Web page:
The game caught on with such intensity that it not only buoyed the flagging arcade business, but a home version launched in 2001 filtered it into the mainstream. Today, new home versions due out in the fall from Xbox and PlayStation 2 presage a product on the brink of Middle America popularity. Three of the top seven best-selling PS2 games in 2003 were variations of DDR. (See chart, P. 52 )
"We've been hearing about the game for a couple of years, but over the last year, it's gotten a lot more popular," said Michael Wood, VP, Teenage Research Unlimited. "It fills a real need teenagers have. It gives them the opportunity to be on stage and to compete-and it's kind of loud and obnoxious."
word of mouth
DDR reached its lofty phenom status via one of the world's oldest marketing grails: word of mouth. Teens tend to be a pretty jaded group, and anyone who shouts "Buy this, it's really cool," comes under instant suspicion. Konami-no neophyte in the world of videogaming teens-realized early on that the best strategy was to keep product marketing under control. That focused strategy is built on two elements: coming up with game innovations and finding hot, untapped music tracks.
Jason Enos, Konami Digital Entertainment product manager, spends his time cutting deals for music, managing requests for product placements, talking to the DDR community (found nationally online at www.ddrfreak.com, which serves a tightly-knit band of 4,000-plus evangelists) and managing public relations.
"The roadmap for our future is really about how we position the game," he said. "And it all ties back down to the music. If you look at all the cultures in the world, music and dance are two forms of expression that are key to every cultural foundation."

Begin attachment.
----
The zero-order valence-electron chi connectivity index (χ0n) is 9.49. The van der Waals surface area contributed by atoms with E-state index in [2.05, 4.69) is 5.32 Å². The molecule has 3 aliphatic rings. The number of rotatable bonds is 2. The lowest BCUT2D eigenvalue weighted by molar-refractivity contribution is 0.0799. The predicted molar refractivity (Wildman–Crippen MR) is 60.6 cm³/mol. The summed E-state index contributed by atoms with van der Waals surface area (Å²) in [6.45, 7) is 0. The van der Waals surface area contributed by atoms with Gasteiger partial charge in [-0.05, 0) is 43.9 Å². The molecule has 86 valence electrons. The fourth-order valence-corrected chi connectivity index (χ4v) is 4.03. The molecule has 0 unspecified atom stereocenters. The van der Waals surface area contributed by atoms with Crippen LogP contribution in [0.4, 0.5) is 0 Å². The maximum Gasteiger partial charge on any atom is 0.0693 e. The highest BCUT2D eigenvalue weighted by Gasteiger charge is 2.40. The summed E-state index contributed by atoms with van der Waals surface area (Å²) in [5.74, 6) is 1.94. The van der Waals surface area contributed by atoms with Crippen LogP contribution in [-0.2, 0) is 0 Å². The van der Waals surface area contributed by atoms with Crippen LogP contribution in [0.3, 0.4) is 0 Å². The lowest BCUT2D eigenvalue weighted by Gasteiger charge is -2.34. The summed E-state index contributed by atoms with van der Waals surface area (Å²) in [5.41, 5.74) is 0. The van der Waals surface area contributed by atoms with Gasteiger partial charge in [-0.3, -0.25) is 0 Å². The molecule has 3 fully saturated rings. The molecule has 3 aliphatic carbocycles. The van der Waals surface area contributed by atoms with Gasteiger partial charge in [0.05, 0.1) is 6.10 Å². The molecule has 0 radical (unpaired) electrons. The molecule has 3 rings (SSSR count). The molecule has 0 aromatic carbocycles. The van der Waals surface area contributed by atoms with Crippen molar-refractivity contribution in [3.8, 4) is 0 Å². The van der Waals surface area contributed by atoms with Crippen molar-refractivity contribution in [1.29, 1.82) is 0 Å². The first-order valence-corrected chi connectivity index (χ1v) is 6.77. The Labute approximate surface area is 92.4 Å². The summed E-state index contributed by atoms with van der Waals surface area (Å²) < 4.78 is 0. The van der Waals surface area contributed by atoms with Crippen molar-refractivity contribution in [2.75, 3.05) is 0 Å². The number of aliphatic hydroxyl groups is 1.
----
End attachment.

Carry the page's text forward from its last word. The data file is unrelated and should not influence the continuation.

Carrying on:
Where Mr. Enos once pitched music labels to get new dance music into the games, he now gets submissions and solicitations daily. "Music studios used to think of us as any other game license and a way to earn some money, but now it's viewed as a traditional co-marketing agreement," he said. "Being in the game is another marketing tool for these songs."
Made in Japan
The DDR craze began simply enough in the arcades. Japanese teens lined up around the machines for the chance to jump on arrows flashing on a screen in front of them in a kind of digital Twister with a heavy techno dance beat. Konami, along with most U.S. arcade owners and video game makers, couldn't see that American youths would take to the slightly funky game that was so different from popular shooter or racing games.
It took Mr. Enos 18 months to gather enough data and sway to get the go-ahead for a console version; and he still got only a small U.S. launch of about 150,000 first-year copies. But that initial DDR sold out immediately and left unsuccessful fans paying as much as $200 on eBay for a game that sold for $29.99 at retail. Subsequent versions sold well initially and continue to sell as new players discover them. Today, there are more than 6.5 million DDR units worldwide, 1 million sold in the U.S. (with 1.5 million in Europe, and 4.5 million in Japan.) Last year's three most popular DDR titles totaled $18 million in sales, according to Arcadia Investment Corp.
"The challenge for DDR is to figure out a way to stay fresh and keep it new with new challenges, the best music, and offshoots of the game," said TRU's Mr. Wood.
Konami already sells one sibling product, Karaoke Revolution, and is considering bringing other Japanese hits like DrumMania and Beatmania to the U.S., Mr. Enos said. DDR will also come out in new versions for the next generation consoles, PlayStation 3 and Xbox 2.
No more arcade versions will be coming to the U.S. With about 2,000 machines already here, and because the arcade game died a fad death in Japan, Konami's arcade division won't be upgrading the machines again.
"I still think the arcade machines are very important," Mr. Enos said. "But even if all the machines disappear, we're at a point where people know the brand and if we bring out new games, people will buy them."